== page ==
2. Materials and methods

2.1 Eligibility criteria

The East Japan Community Study of Aging (EJCSA) is an ongoing longitudinal survey that targets home-dwelling, healthy older adults in eastern Japan. The number of data recorded in the database of the EJCSA from 2018 to 2020 was 121. A total of 112 subjects were extracted as the target data for analysis according to the criteria of aged over 50 years and without physical disabilities.

The sample size was determined following a previous study finding knee extension torque/bodyweight of 1.91 ± 0.58 Nm/kg (average ± standard deviations) among 24 middle age and 1.55 ± 0.47 Nm/kg among 24 old adults [27]. Sample size was calculated based on a desired 80% statistical power to detect a 0.35 Nm/kg difference (standard effect size, 0.60) in knee extension torque. We confirmed that the sample size was satisfied after being estimated using G*Power 3.1 software (Franz Faul, University of Kiel, Kiel, Germany), with an effect size 0.30, a minimum power 0.80, and α = 0.05. All participants provided written informed consent prior to participation. Furthermore, all procedures adhered to the Declaration of Helsinki. The experimental procedures were specifically approved by the Research Ethics Committee of Tokyo Kasei University.

2.2 Classifications: Five groups and four assessments

Participants performed the TUG test at a comfortable speed. We then used their results to classify them into five groups, following the guidelines that the Tokyo Metropolitan Institute of Gerontology established based on a study by Obuchi et al. [28]. These were labeled Group 1 (males ≥ 7.2; females ≥ 8.9), Group 2 (males 6.1–7.1; females 7.5–8.8), Group 3 (males 5.5–6.0; females 6.5–7.4), Group 4 (males 5.0–5.4; females 5.8–6.4), and Group 5 (males ≤ 4.9; females ≤ 5.7). All units indicate seconds.

The assessments were used as follows.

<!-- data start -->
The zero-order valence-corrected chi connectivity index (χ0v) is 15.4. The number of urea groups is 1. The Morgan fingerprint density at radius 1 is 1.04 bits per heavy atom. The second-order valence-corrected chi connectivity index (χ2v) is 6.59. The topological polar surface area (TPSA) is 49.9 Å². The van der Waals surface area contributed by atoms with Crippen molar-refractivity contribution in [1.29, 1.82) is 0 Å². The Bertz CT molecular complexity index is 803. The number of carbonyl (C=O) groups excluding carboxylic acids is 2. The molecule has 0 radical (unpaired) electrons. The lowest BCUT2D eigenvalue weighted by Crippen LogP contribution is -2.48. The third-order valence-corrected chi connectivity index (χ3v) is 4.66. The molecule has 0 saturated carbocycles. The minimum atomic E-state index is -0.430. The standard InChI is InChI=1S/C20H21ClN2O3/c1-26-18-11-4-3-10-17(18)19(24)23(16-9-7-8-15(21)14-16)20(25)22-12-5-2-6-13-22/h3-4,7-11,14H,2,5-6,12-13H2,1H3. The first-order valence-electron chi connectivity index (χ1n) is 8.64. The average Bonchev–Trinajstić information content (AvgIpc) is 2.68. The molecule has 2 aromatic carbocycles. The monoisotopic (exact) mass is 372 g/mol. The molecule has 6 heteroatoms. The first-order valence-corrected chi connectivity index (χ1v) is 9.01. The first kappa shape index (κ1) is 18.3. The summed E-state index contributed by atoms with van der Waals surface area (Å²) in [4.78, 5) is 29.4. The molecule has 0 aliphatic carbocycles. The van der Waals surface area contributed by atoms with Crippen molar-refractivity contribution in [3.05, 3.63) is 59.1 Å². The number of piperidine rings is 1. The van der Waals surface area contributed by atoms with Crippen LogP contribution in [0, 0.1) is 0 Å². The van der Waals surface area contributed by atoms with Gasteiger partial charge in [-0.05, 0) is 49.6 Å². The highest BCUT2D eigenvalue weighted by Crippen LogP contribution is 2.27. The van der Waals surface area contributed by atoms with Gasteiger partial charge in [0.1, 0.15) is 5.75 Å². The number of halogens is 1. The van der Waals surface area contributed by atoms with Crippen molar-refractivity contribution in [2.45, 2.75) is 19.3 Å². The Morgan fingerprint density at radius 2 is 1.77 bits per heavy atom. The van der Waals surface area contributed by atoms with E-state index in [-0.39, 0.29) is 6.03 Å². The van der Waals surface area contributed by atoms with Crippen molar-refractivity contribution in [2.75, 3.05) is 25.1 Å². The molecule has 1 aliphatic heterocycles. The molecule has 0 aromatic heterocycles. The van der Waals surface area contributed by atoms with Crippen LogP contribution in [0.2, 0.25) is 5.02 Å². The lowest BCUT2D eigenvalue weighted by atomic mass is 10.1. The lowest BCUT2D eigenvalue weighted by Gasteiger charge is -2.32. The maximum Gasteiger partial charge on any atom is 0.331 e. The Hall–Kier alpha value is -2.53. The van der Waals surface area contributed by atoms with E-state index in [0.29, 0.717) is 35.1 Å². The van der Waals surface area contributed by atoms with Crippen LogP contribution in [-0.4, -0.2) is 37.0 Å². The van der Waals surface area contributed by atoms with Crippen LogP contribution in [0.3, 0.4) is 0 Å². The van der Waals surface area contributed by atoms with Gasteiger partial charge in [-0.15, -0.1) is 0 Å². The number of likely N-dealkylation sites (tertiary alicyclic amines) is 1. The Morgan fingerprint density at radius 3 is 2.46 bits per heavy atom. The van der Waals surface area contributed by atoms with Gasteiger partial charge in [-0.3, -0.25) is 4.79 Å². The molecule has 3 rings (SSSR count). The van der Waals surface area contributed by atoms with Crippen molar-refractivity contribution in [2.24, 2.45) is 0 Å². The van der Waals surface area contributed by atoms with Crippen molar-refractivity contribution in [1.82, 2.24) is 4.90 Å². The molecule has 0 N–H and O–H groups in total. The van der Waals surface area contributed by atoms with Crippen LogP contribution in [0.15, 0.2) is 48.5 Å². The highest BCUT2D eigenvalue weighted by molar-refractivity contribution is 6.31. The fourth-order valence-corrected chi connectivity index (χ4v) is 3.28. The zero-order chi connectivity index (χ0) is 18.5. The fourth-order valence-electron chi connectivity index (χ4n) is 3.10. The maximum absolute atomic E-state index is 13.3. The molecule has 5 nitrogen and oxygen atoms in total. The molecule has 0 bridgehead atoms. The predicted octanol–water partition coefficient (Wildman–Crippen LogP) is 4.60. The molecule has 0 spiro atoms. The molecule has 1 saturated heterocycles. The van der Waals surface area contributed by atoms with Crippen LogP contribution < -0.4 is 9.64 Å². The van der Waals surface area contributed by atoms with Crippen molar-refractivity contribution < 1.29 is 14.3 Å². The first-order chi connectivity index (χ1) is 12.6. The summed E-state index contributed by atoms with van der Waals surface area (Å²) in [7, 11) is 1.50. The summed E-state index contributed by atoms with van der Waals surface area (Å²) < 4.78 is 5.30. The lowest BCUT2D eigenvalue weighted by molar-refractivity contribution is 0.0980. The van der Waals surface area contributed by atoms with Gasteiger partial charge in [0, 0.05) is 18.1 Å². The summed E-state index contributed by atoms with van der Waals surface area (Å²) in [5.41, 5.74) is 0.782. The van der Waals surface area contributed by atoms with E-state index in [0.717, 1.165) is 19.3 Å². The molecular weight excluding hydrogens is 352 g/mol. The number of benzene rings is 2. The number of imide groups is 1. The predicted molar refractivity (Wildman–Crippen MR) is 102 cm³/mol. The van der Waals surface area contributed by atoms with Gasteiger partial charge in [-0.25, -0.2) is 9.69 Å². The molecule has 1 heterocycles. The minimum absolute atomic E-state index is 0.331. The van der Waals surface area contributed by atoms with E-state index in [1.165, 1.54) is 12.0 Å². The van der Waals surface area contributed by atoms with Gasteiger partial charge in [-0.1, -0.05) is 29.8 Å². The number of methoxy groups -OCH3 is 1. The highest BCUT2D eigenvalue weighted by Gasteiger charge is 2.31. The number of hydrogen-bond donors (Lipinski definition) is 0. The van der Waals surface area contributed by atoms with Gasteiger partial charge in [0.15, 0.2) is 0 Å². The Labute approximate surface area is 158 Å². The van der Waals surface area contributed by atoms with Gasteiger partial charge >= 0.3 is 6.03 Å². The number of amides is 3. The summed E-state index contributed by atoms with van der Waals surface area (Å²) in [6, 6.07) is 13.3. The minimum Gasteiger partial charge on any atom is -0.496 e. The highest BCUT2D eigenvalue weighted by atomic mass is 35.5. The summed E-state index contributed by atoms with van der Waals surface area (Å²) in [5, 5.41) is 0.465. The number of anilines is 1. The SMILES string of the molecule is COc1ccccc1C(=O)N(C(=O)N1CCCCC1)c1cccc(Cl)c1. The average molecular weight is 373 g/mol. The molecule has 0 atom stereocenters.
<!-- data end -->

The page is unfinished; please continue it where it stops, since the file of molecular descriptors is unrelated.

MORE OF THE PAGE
1. Soft lean mass (SLM)
    Body composition was assessed through direct segmental multi-frequency bioimpedance analysis (DSM-BIA) using the InBody770 (InBody Co., Ltd., Korea), which uses a multi-frequency segmental measurement method with an eight-point tactile electrode. Multi-frequency measurements were taken using frequencies of 1, 5, 50, 250, 500, and 1000 kHz for each body segment. The data were normalized according to generation and sex, based on Lee’s work [29].
  2. FEV1/FVC of respiratory function
    FEV1/FVC ratios were measured using a digital spirometer (AS-407, MINATO Medical Science Co., Ltd., Japan). Participants were asked to take deep breaths using a mouthpiece attached to the spirometer, while sitting. They were then asked to hold their breath long enough to seal their lips tightly around the mouthpiece. Afterwards, they were asked to hold their noses tightly and exhale the air out as forcibly and quickly as possible, until all the air was expelled. Participants were verbally encouraged to continue exhaling during this phase.
  3. Knee extension torque (KET)
    Participants were tested for isometric maximal voluntary contraction of the knee extensor muscles on the dominant lower limb using a dynamometer (μ Tas-01, Anima Co., Ltd., Japan). During the test, participants were seated comfortably in a chair with their trunks erect, while knee and hip angles were maintained at 90 degrees. The task consisted of a quick increase to the maximum force exerted by the leg. The higher data of each leg was divided by the participants’ weight and normalized according to generation and sex, based on Bohannon’s work [30].
  4. One-leg standing time (OLST)